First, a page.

My Husband’s Lover

My Husband’s Lover
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Credit Giselle Potter

Each time my husband returns to Pittsburgh from Mexico, I tell him he has that exquisite pueblo smell. It lingers on him for days. I cringe pointing this out: It seems a detail that belongs in the short story of a 19-year-old who has just spent a semester abroad — he smelled of wood smoke, leather and pine as he spun me around — but it is true. He grabs me and pulls me to him, takes a sensuous whiff of my hair: “Mmmmm,” he says. “You smell like Target.”

“Jerk,” I say. Ten years into our relationship, seven into our marriage, it still surprises me to smell my husband, Jorge, exactly as I did the first time we kissed. That was in the cloud forest of Oaxaca’s Sierra Sur, on a dirt road several miles from a tiny village known for its magic mushrooms. We were under the sway of said mushrooms, me talking about yellow and blue worlds, him crying for obscure reasons, then both of us surprisingly serene, eating pears. We leaned in and kissed and his smell surprised me: sweet piney smoke, sun on skin. To smell this in our rented house in Pittsburgh is jolting, but familiar.

It’s the same jolt when Jorge FaceTimes us from a dried-up dam in the isthmus of Oaxaca, cracked earth out of the end times stretching as far as we can see. “Papi, I got gummy bears!” our 2-year-old daughter, Elena, says, and we wave from her Ikea bed with pillows shaped like smiling rainclouds. I read her Sandra Boynton, I feed her spaghetti, I give her a bubble bath, I put her to bed. Back in Mexico, Jorge is pummeled in the head by a pineapple thrown by a reveler from atop a horse, he drinks mezcal and listens to stories of cantina brawls, he photographs drag queens at an all-night party in 100-degree weather.

A year ago, two years ago, I would have felt bitter and angry and jealous when I said goodbye to him. I would have wanted to be there, or wanted him to be here, for us to have the same experience and perspective. Now, I am mostly comfortable on what I recognize as my side of the gap. It took me a long time to admit there is and always will be a gap, between his Mexico and my United States, between the selves that have formed in each. It diminishes and widens depending not on whether we’re in the same country but rather on a particular moment in our lives, what we need, where we seek meaning. Over the years, and especially in parenthood, he becomes more his Mexican self and I more my American one.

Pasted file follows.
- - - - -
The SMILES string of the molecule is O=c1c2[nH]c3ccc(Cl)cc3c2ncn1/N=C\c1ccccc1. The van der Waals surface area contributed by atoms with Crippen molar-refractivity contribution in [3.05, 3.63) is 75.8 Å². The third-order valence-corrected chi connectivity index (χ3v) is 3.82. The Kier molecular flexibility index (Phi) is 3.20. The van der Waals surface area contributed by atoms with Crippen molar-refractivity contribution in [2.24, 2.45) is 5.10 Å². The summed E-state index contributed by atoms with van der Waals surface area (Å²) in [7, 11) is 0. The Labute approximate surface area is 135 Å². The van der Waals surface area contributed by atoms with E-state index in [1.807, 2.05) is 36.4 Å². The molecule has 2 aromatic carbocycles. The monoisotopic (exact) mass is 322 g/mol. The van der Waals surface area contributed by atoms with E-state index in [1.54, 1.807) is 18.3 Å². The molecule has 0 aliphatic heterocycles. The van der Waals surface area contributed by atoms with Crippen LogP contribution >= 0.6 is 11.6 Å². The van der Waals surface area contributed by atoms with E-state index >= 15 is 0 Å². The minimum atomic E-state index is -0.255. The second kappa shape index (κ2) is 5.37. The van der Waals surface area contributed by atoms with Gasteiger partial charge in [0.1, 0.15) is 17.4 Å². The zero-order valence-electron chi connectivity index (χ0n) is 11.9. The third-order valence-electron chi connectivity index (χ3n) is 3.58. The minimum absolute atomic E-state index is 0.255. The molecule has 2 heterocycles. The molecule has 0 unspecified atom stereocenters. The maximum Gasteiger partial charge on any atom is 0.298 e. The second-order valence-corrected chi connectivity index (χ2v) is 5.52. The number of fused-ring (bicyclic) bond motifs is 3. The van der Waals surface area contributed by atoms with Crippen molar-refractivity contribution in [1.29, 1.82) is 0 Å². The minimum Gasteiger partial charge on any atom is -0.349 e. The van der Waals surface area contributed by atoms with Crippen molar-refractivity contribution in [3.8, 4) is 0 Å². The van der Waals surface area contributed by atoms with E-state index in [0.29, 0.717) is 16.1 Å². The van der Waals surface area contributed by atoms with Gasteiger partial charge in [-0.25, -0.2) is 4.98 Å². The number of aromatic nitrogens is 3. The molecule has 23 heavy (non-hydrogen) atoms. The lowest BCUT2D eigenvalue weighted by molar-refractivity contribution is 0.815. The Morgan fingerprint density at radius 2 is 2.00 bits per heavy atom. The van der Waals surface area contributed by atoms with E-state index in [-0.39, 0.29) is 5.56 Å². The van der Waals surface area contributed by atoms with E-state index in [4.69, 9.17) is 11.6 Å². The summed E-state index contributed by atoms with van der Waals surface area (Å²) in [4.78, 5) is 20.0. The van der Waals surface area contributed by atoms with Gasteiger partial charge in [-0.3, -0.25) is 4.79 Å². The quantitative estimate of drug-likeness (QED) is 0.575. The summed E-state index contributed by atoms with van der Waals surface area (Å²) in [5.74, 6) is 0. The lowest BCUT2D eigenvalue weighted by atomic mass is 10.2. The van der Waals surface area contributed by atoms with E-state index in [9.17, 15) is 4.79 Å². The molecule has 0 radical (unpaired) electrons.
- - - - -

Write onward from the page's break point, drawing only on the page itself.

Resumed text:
I imagine myself as a conglomeration of identities, a — pardon me — melting pot. Not that I imagine I am made up of multiple ethnicities (though I am, from all over Europe) but rather that I imagine I don’t really have an “American” cultural identity so much as a hodgepodge of selves: the traveler, the writer, the mother, the Ohioan. I’m willing to lampoon and interrogate them all, but Jorge is not willing to do this with his pueblo self. He needs at times to sit with an abuelito on a stone patio, sipping cafe de olla, listening to la banda play “Dios Nunca Muere.” He needs that or his soul withers, and he will say this in melodramatic agony with no irony. It has taken me a long time to accept that he can have this, alone, without it taking away from my importance and my place in his life.

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